5 Stocks That Will Burn Shorts


Bears are running away with this market.

Short interest -- the number of shares sold short as wagers that stocks will continue to head lower -- rose by 5.5% on the New York Stock Exchange between Aug. 31 and Sept. 15. Short interest rose by an equally problematic 4.2% for Nasdaq-listed companies.

The worrywarts were right. Stocks generally drifted lower during the latter half of last month. However, there comes a time when the pessimism is overdone.

I routinely like to check the stocks with the highest short-interest ratios. This is a pretty simple metric that basically divides the amount of shares sold short by the average number of shares traded daily. The higher the ratio, the more disruptive a short covering rally can be.

Bears aren't dumb. Heavily shorted stocks collect grim outlooks for a reason. However, when quality stocks begin accumulating bearish wagers, I start to get tingly. If positive catalysts begin to show up, bears scrambling to cover their short positions can result in dramatic rallies.

Let me go over five attractive stocks with short interest ratios of 20 days or better. In other words, it would take 20 trading days of typical trading volume just to clear out the shorts.


Shares Short

Daily Volume

Days To Cover

Mindray Medical (NYS: MR)

18.7 million



Active Network (NAS: ACTV)

2.1 million



hhgregg (NYS: HGG)

9.5 million



Tesla Motors (NAS: TSLA)

21.2 million



Zipcar (NAS: ZIP)

5.3 million



Source: Barron's.

Feeding the bears
Mindray Medical makes ultrasound equipment. The stock has been dogged like many Chinese equities, but it would be a mistake to lump Mindray with the country's speculative investments. For starters, Mindray has been paying annual dividends -- and hiking its payout rate annually -- since going public five years ago.

Despite the perception that hospitals are scaling back on medical equipment, Mindray's global reach is helping it continue in the right direction. Analysts see revenue growing 19% this year and 16% come 2012. Mindray is trading at a compelling 16 times this year's projected earnings and 14 times next year's profit target.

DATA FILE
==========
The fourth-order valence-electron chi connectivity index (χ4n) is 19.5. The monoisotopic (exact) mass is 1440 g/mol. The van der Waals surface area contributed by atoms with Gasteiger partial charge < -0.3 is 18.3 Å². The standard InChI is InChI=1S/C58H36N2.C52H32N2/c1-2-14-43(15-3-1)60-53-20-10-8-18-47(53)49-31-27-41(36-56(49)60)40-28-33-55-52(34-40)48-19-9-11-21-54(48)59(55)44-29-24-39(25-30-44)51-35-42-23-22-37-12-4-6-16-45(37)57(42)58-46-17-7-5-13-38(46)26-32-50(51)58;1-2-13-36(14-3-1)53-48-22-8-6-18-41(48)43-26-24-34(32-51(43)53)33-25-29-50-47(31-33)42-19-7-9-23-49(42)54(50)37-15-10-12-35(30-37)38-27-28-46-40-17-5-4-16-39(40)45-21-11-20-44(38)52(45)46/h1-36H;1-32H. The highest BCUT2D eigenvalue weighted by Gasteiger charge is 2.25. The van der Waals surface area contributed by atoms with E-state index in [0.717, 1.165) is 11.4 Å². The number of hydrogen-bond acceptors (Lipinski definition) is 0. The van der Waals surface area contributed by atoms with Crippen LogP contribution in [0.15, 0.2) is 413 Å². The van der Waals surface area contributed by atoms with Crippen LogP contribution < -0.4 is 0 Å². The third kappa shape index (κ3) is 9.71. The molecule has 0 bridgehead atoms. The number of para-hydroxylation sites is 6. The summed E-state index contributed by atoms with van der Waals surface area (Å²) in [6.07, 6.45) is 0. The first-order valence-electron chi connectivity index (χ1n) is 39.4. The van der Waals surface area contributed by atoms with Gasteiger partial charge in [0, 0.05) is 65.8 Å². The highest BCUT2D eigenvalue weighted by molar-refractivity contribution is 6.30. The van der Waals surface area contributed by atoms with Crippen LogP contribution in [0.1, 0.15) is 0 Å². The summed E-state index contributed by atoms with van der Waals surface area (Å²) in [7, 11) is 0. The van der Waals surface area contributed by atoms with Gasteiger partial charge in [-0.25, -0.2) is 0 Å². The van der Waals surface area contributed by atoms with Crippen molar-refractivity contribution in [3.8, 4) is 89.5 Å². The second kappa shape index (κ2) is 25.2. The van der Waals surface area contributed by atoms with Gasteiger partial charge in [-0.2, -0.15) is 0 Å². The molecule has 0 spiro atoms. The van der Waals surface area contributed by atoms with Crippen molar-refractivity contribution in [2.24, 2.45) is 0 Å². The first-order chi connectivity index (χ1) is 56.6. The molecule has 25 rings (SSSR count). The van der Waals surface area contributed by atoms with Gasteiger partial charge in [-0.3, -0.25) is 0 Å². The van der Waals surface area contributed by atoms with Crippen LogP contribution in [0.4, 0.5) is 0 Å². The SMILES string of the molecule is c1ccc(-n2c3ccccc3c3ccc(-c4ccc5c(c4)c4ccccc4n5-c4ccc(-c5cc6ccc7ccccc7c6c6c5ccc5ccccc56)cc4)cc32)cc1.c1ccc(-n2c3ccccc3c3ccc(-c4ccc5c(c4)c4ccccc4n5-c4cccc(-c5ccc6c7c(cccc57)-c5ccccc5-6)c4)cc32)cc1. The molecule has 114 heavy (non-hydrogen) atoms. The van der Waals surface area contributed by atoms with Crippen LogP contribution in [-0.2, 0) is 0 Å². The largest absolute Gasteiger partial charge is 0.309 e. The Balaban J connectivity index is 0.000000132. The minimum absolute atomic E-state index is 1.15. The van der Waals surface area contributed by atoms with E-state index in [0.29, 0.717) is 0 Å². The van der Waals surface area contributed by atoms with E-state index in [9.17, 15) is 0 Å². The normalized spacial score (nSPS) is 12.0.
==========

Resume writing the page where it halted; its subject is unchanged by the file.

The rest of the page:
Closer to home, Active Network has cornered the market when it comes to registrations for outdoor fitness events. Its ActiveWorks platform is a popular choice for organizers of 5k runs, fishing tournaments, and triathlons. Its Active.com website is a hub of local events. Its popular C25K smartphone app is turning couch potatoes into running enthusiasts.

Active Network went public at $15 earlier this year, and it's now trading just below that. Revenue climbed 21% in its first quarter as a public company. Profitability has been a challenge, though the pros see Active Network hitting that finish line next year with its scalable model.

It's easy to see why investors are bearish on hhgregg. When it comes to consumer electronics, they've seen Circuit City liquidate and Best Buy (NYS: BBY) post several straight quarters of declines in earnings and same-store sales.

It's not right, though. Unlike Best Buy and its reliance on small-ticket media items that are sold cheaper online or distributed digitally, hhgregg counts on appliances and mattresses that aren't easily fulfilled by nimbler e-tailers.

Tesla Motors was making electric cars before they were cool. Its Tesla Roadster is slick -- but expensive. Let's see how things change once the more accessible Model S sedan hits the market next year with its base price below $50,000 after tax rebates.

Speaking of cars, Zipcar is growing quickly. The popular auto-sharing service saw revenue grow 34% in its latest quarter. This isn't a fluke. Revenue from its four original metropolitan markets has surged 25% over the past year. The asset-sharing model for big-ticket assets that sit idle is too strong a theme to ignore.

Waiting is the hardest part
Some of these catalysts may not show up right away. General market pessimism may keep some of these short squeezes from materializing.

Then again, even bears need exit strategies -- especially for these five companies that have no intention of going to zero.

If you want to see when these five companies turn on bears, considering adding them to MyWatchlist.

At the time thisarticle was published The Motley Fool owns shares of Best Buy and Zipcar. Motley Fool newsletter services have recommended buying shares of hhgregg and Zipcar. Try any of our Foolish newsletter services free for 30 days. We Fools may not all hold the same opinions, but we all believe that considering a diverse range of insights makes us better investors. The Motley Fool has a disclosure policy.Longtime Fool contributor Rick Munarriz calls them as he sees them. He does not own shares in any of the stocks in this story, except for Zipcar. Rick is also part of theRule Breakersnewsletter research team, seeking out tomorrow's ultimate growth stocks a day early.

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